On Sunday, Woodlawn Chapel will welcome the Festival of Sound singers, an African American gospel chorus. They’ll be singing in worship in honor of black history month.
They’ll also help us hear how history mixes with the chorus of current realities.
That thought occurred to me a few years ago as I was standing in a small cemetery near Eureka. The original farmlands in the area are giving way to golf courses and big homes, but the slender burial ground continues operations just as it has since the 1800s.
After we had finished with the committal service, I heard some of the family talking. They pointed out the burial sites of relatives and friends and then pointed toward an unmarked plot of ground. “That’s where they buried the slaves,” one person said. No markers, no monuments, just an open area.
If you listen, it is not hard to hear history’s sounds. It takes effort—just as it took effort for me to realize that slavery was not just an institution associated with the world of big southern plantations. The Meramec River is a long way from the deep south.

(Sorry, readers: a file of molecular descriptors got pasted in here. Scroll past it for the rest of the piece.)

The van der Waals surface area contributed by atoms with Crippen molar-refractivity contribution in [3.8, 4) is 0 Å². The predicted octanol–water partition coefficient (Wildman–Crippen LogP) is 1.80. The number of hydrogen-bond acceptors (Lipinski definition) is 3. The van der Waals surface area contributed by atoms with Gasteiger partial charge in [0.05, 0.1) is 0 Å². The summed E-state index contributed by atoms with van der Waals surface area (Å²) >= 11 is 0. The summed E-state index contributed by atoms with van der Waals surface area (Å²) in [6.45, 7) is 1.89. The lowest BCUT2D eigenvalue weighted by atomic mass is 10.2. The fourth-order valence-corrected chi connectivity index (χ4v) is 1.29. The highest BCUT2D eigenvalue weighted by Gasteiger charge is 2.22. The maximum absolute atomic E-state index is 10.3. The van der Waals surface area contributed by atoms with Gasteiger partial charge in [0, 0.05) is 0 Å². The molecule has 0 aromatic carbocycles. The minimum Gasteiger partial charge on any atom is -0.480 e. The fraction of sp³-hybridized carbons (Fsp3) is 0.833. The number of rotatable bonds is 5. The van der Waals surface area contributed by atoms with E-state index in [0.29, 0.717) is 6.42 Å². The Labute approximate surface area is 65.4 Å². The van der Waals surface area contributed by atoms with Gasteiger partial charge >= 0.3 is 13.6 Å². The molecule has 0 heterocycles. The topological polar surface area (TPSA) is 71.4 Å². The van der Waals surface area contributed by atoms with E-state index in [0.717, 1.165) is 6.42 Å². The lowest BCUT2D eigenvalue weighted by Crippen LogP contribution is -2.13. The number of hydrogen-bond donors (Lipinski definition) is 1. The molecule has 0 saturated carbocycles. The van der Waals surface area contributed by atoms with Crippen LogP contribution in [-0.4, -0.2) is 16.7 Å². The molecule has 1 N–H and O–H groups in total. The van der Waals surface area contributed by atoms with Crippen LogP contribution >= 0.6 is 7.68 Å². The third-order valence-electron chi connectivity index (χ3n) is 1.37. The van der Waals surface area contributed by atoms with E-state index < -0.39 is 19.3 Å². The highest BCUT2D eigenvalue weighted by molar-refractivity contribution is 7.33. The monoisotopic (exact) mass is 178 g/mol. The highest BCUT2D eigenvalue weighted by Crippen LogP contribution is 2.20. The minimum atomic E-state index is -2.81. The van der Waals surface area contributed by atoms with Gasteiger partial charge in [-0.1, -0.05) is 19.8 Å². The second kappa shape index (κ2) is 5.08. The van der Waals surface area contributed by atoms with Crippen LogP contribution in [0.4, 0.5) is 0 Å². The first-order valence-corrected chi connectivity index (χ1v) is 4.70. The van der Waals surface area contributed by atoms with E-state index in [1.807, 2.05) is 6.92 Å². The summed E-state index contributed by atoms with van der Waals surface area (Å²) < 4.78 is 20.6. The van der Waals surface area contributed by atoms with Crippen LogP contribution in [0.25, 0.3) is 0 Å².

It’s a privilege for us to welcome the chorus because they help us remember that there is more to church history than what we may have learned. For example, in seminary, I learned that Francis Makemie was the founder of American Presbyterianism in 1706, but I didn’t learn that in 1792 Absalom Jones founded the first African Methodist Episcopal Church in Philadelphia. I knew that Presbyterians split into northern and southern factions during the Civil War, but I did not know about the ministry of John Gloucester, a former slave who founded the first African American Presbyterian church in Philadelphia in 1811.
Join us as the Festival of Sound leads us in worship, and listen for how the Spirit is speaking to us today.